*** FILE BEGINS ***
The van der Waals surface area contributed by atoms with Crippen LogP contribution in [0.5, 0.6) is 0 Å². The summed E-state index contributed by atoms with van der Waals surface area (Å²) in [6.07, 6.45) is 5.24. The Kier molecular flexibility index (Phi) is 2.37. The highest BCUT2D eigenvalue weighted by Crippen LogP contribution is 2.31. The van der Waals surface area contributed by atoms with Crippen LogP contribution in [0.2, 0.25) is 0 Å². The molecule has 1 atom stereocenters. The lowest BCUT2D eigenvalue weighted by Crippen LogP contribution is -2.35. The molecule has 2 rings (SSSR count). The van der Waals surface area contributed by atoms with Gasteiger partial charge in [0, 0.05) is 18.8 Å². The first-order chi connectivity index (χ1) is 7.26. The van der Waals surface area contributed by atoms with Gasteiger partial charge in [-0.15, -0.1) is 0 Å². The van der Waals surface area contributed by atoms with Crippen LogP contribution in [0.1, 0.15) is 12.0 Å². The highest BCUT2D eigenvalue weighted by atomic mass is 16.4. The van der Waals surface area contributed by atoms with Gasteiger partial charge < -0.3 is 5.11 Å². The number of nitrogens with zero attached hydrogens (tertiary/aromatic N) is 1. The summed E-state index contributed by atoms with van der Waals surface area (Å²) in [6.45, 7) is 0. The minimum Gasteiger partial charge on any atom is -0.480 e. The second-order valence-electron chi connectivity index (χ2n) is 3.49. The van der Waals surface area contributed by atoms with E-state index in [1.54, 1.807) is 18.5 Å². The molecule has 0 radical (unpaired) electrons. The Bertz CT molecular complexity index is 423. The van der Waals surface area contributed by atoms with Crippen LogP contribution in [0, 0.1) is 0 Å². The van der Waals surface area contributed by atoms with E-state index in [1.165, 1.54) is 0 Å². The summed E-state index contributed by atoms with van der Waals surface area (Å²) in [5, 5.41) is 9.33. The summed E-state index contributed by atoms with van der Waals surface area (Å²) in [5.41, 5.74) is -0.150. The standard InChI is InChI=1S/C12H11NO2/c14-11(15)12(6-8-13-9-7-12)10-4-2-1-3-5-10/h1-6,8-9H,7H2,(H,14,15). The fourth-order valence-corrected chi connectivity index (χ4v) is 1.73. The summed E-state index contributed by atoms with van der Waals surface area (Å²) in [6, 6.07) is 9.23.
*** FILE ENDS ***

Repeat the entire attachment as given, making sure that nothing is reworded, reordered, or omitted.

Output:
The van der Waals surface area contributed by atoms with Crippen LogP contribution in [0.5, 0.6) is 0 Å². The summed E-state index contributed by atoms with van der Waals surface area (Å²) in [6.07, 6.45) is 5.24. The Kier molecular flexibility index (Phi) is 2.37. The highest BCUT2D eigenvalue weighted by Crippen LogP contribution is 2.31. The van der Waals surface area contributed by atoms with Crippen LogP contribution in [0.2, 0.25) is 0 Å². The molecule has 1 atom stereocenters. The lowest BCUT2D eigenvalue weighted by Crippen LogP contribution is -2.35. The molecule has 2 rings (SSSR count). The van der Waals surface area contributed by atoms with Gasteiger partial charge in [0, 0.05) is 18.8 Å². The first-order chi connectivity index (χ1) is 7.26. The van der Waals surface area contributed by atoms with Gasteiger partial charge in [-0.15, -0.1) is 0 Å². The van der Waals surface area contributed by atoms with Crippen LogP contribution in [0.1, 0.15) is 12.0 Å². The highest BCUT2D eigenvalue weighted by atomic mass is 16.4. The van der Waals surface area contributed by atoms with Gasteiger partial charge < -0.3 is 5.11 Å². The number of nitrogens with zero attached hydrogens (tertiary/aromatic N) is 1. The summed E-state index contributed by atoms with van der Waals surface area (Å²) in [6.45, 7) is 0. The minimum Gasteiger partial charge on any atom is -0.480 e. The second-order valence-electron chi connectivity index (χ2n) is 3.49. The van der Waals surface area contributed by atoms with E-state index in [1.54, 1.807) is 18.5 Å². The molecule has 0 radical (unpaired) electrons. The Bertz CT molecular complexity index is 423. The van der Waals surface area contributed by atoms with Crippen LogP contribution in [0, 0.1) is 0 Å². The van der Waals surface area contributed by atoms with E-state index in [1.165, 1.54) is 0 Å². The summed E-state index contributed by atoms with van der Waals surface area (Å²) in [5, 5.41) is 9.33. The summed E-state index contributed by atoms with van der Waals surface area (Å²) in [5.41, 5.74) is -0.150. The standard InChI is InChI=1S/C12H11NO2/c14-11(15)12(6-8-13-9-7-12)10-4-2-1-3-5-10/h1-6,8-9H,7H2,(H,14,15). The fourth-order valence-corrected chi connectivity index (χ4v) is 1.73. The summed E-state index contributed by atoms with van der Waals surface area (Å²) in [6, 6.07) is 9.23.